So . . . Mom, I want to tell you something. My doctor thinks I may have miscarried, but it’s uncertain at this point. We probably won’t know for sure for another week.”
I paused as my mom spoke softly in return. “Congratulations either way. Whether you have the baby here on earth with you or not till heaven, it is still a special thing.”
That word—congratulations—stayed with me.
When hard moments come, most of us find ourselves at a loss for words. And certainly no one else who heard my pain dared to utter that risky word again, though as you may well guess I did hear my fair share of clichés. The top three? “I am sorry for your loss,” “I can’t imagine the pain you are going through,” and “I am praying for you.”
Honestly, these phrases brought some measure of comfort along with the genuine concern of the ones who offered them, but what really stayed with me was that unexpected word.
A Weekend of New Life and Lost Life
The following weekend held three defining moments. My third-born celebrated his birthday. Then, my oldest two children celebrated their spiritual birth through baptism at our church. Lastly, my fourth child, the one in my womb, passed—never to be born on earth.
I voiced my feelings to God, “Why did you choose to mingle these events? Why as one child is raised from the depths of the water, another is simultaneously being drawn from the depths of my womb?”
Both the creating and passing of life inside one’s own body is a draining feeling. Three other pregnancies taught me the weariness that comes from the forming of life. But feeling a soul slip out of you—that’s a frailty not easily explained.
Comfort did not come in answers. It didn’t come from any feeling that my child was now in a better place, or a hope that we would finally meet when my life on earth is spent. My biggest comfort came from knowing the character of my God and my creator.
What’s the riverbed for the river of peace?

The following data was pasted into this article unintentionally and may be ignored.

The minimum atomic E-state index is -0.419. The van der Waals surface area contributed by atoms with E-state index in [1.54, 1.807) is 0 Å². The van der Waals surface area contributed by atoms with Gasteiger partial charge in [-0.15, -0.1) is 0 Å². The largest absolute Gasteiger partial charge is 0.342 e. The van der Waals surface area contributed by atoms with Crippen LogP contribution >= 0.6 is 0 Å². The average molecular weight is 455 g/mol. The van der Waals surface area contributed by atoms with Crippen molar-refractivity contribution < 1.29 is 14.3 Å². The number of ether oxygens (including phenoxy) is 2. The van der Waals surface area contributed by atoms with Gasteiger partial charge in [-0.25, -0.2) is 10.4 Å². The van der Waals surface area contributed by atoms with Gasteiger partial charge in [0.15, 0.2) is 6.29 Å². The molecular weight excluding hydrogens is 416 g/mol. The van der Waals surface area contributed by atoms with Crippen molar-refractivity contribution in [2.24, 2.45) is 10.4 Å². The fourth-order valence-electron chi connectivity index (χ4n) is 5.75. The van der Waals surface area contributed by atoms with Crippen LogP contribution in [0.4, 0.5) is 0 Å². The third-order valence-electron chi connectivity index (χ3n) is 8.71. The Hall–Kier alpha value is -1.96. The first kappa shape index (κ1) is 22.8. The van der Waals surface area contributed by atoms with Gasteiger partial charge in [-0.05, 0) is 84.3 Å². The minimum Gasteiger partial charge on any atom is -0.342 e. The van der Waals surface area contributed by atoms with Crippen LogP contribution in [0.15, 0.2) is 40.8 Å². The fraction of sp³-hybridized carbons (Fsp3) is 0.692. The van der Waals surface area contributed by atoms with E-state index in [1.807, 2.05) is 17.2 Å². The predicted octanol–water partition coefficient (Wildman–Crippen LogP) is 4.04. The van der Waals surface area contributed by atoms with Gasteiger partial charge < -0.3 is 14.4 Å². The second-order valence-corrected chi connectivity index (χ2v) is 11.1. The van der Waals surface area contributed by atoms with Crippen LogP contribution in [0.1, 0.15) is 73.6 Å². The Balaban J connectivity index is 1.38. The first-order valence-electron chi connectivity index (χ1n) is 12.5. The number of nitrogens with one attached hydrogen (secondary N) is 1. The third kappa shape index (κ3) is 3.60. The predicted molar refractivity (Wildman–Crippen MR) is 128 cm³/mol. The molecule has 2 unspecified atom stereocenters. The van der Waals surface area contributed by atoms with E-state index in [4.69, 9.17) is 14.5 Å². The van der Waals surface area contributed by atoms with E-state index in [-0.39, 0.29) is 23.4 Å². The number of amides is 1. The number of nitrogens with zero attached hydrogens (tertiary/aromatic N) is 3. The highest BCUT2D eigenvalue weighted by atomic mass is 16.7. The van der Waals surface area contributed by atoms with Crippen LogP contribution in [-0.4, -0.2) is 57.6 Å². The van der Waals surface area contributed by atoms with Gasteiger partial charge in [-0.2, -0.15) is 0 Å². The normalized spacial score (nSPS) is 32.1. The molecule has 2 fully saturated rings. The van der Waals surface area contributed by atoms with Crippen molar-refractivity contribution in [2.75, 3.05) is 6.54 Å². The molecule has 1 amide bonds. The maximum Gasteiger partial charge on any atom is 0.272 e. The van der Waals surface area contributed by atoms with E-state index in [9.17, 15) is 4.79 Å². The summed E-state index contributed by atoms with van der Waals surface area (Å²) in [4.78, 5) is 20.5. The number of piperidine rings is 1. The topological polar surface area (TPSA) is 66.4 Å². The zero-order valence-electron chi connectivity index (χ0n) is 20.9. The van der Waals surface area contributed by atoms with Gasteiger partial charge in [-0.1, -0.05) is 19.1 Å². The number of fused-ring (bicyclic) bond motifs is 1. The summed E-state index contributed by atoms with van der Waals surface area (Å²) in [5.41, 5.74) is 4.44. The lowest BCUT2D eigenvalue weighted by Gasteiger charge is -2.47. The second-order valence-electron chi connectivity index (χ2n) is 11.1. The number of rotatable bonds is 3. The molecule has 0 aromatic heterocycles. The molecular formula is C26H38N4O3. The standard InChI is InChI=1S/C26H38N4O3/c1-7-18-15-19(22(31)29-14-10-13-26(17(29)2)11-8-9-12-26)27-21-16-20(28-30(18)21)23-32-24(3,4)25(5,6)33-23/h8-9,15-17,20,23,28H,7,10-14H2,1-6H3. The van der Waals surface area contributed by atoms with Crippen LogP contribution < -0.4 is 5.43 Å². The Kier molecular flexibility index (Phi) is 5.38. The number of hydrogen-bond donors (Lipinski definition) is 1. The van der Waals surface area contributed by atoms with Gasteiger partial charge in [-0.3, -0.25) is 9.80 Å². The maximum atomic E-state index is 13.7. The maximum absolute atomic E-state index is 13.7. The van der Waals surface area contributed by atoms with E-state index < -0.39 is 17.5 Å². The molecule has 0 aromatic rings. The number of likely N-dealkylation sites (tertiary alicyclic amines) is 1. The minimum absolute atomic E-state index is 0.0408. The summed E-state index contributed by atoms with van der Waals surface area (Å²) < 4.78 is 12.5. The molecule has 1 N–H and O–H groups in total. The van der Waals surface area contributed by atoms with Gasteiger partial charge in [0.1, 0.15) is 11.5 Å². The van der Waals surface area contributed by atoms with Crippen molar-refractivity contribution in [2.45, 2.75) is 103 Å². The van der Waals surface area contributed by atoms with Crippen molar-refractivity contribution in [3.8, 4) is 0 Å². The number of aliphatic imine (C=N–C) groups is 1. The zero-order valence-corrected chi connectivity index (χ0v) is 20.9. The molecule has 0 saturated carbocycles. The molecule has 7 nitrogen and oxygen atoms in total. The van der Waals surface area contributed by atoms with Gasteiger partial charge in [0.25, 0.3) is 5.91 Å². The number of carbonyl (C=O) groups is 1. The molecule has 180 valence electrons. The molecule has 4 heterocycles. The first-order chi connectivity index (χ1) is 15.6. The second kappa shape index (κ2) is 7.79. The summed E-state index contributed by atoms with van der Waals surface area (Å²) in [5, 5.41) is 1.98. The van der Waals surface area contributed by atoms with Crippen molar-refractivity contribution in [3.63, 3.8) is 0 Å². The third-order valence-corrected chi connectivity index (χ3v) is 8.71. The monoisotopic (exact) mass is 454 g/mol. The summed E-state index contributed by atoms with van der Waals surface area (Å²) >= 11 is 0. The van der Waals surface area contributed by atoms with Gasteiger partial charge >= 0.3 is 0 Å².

We talk about experiencing Christ’s “unsurpassing peace” in our religious vocabulary, but often fail to realize that this peace doesn’t mysteriously invade our hearts. Though the anxious heart is beckoned to find relief through the act of “prayer and thanksgiving,” that prayer and gratitude stem from an assurance already established in our hearts that God is good, God is loving, and God is merciful.
Words from Colossians fortified my mind: “For by him all things were created, in heaven and on earth, visible and invisible, whether thrones or dominions or rulers or authorities—all things were created through him and for him. And he is before all things, and in him all things hold together.”
I needed to practice remembrance. And Scripture came to my comfort again as I rose to sing in church that “celebration” Sunday:
“Jesus, all things were made in Jesus, the light of all
Is Jesus, our life is found in him.”
Truth from Scripture mirrored in a song. I wiped a few tears from my eyes and expressed my pain through music affirming again his character and sustaining power in the midst of my weakness.
The Face of Grief
A few days later, my husband asked, “Do you want to give our child a name?” To name our baby was to assign a face to my grief. I wasn’t sure if I could do that.
But I found myself coming across the word hesed in my reading. I paused.
This Hebrew word is used throughout the Old Testament to describe the character of God, specifically as he relates to his people through a covenant relationship. It doesn’t fully translate into English, but some of the glosses used include loving kindness, covenant faithfulness, or steadfast love.
Suddenly I knew that if I chose a name, it had to be one that pointed me toward the face of God—specifically to his faithful and eternal love for his people.
Yes, I want to celebrate life in all its many forms, but most importantly I want to celebrate the character of God. Our Hesed would forever be a reminder of his hesed.
Cover photo by Mat Reding.
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